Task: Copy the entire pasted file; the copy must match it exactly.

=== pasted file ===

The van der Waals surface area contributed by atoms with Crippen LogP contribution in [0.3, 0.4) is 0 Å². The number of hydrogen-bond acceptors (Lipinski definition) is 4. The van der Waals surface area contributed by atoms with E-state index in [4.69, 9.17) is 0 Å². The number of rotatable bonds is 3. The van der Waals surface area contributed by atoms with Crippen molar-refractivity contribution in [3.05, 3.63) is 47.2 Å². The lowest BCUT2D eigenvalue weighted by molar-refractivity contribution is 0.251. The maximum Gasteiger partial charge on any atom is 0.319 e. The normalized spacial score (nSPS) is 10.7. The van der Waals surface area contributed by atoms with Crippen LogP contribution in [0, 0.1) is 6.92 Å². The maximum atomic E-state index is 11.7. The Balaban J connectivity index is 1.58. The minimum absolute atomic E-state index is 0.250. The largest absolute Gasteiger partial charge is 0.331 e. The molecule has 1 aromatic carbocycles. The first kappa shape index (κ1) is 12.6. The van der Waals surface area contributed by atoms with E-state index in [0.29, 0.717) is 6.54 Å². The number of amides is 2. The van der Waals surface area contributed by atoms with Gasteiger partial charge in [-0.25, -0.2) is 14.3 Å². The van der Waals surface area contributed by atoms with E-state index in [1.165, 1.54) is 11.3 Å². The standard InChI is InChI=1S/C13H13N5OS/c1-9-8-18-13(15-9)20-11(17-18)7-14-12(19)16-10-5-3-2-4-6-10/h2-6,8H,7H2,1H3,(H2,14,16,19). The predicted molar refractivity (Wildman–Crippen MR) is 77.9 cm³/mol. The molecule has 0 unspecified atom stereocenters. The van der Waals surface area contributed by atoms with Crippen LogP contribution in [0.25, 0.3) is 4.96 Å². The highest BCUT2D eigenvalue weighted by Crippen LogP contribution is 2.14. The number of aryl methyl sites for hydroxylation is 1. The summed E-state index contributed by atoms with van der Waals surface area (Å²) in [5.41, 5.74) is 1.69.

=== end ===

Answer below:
The van der Waals surface area contributed by atoms with Crippen LogP contribution in [0.3, 0.4) is 0 Å². The number of hydrogen-bond acceptors (Lipinski definition) is 4. The van der Waals surface area contributed by atoms with E-state index in [4.69, 9.17) is 0 Å². The number of rotatable bonds is 3. The van der Waals surface area contributed by atoms with Crippen molar-refractivity contribution in [3.05, 3.63) is 47.2 Å². The lowest BCUT2D eigenvalue weighted by molar-refractivity contribution is 0.251. The maximum Gasteiger partial charge on any atom is 0.319 e. The normalized spacial score (nSPS) is 10.7. The van der Waals surface area contributed by atoms with Crippen LogP contribution in [0, 0.1) is 6.92 Å². The maximum atomic E-state index is 11.7. The Balaban J connectivity index is 1.58. The minimum absolute atomic E-state index is 0.250. The largest absolute Gasteiger partial charge is 0.331 e. The molecule has 1 aromatic carbocycles. The first kappa shape index (κ1) is 12.6. The van der Waals surface area contributed by atoms with E-state index in [0.29, 0.717) is 6.54 Å². The number of amides is 2. The van der Waals surface area contributed by atoms with Gasteiger partial charge in [-0.25, -0.2) is 14.3 Å². The van der Waals surface area contributed by atoms with E-state index in [1.165, 1.54) is 11.3 Å². The standard InChI is InChI=1S/C13H13N5OS/c1-9-8-18-13(15-9)20-11(17-18)7-14-12(19)16-10-5-3-2-4-6-10/h2-6,8H,7H2,1H3,(H2,14,16,19). The predicted molar refractivity (Wildman–Crippen MR) is 77.9 cm³/mol. The molecule has 0 unspecified atom stereocenters. The van der Waals surface area contributed by atoms with Crippen LogP contribution in [0.25, 0.3) is 4.96 Å². The highest BCUT2D eigenvalue weighted by Crippen LogP contribution is 2.14. The number of aryl methyl sites for hydroxylation is 1. The summed E-state index contributed by atoms with van der Waals surface area (Å²) in [5.41, 5.74) is 1.69.